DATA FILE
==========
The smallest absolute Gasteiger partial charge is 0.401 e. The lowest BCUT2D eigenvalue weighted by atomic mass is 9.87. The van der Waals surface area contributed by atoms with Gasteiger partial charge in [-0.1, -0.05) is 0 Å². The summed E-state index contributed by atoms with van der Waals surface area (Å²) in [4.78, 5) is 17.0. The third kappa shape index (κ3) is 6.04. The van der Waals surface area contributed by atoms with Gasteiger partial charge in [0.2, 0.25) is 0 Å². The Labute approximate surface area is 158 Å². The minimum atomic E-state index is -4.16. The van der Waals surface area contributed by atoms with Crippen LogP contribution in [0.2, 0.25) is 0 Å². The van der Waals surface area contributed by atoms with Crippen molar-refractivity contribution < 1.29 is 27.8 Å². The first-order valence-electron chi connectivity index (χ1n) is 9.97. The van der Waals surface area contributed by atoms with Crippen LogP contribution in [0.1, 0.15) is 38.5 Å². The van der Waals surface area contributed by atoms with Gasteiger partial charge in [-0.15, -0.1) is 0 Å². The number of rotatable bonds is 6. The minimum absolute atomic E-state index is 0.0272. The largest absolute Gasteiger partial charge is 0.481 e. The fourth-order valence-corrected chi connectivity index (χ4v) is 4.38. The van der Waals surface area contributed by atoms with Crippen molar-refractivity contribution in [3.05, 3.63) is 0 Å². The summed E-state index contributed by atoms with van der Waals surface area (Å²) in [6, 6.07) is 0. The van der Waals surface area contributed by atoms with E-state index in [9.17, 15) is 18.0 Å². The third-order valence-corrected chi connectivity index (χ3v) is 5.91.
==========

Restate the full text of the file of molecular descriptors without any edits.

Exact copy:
The smallest absolute Gasteiger partial charge is 0.401 e. The lowest BCUT2D eigenvalue weighted by atomic mass is 9.87. The van der Waals surface area contributed by atoms with Gasteiger partial charge in [-0.1, -0.05) is 0 Å². The summed E-state index contributed by atoms with van der Waals surface area (Å²) in [4.78, 5) is 17.0. The third kappa shape index (κ3) is 6.04. The van der Waals surface area contributed by atoms with Gasteiger partial charge in [0.2, 0.25) is 0 Å². The Labute approximate surface area is 158 Å². The minimum atomic E-state index is -4.16. The van der Waals surface area contributed by atoms with Crippen LogP contribution in [0.2, 0.25) is 0 Å². The van der Waals surface area contributed by atoms with Crippen molar-refractivity contribution < 1.29 is 27.8 Å². The first-order valence-electron chi connectivity index (χ1n) is 9.97. The van der Waals surface area contributed by atoms with Crippen LogP contribution in [0.1, 0.15) is 38.5 Å². The van der Waals surface area contributed by atoms with Gasteiger partial charge in [-0.15, -0.1) is 0 Å². The number of rotatable bonds is 6. The minimum absolute atomic E-state index is 0.0272. The largest absolute Gasteiger partial charge is 0.481 e. The fourth-order valence-corrected chi connectivity index (χ4v) is 4.38. The van der Waals surface area contributed by atoms with Crippen molar-refractivity contribution in [3.05, 3.63) is 0 Å². The summed E-state index contributed by atoms with van der Waals surface area (Å²) in [6, 6.07) is 0. The van der Waals surface area contributed by atoms with E-state index in [9.17, 15) is 18.0 Å². The third-order valence-corrected chi connectivity index (χ3v) is 5.91.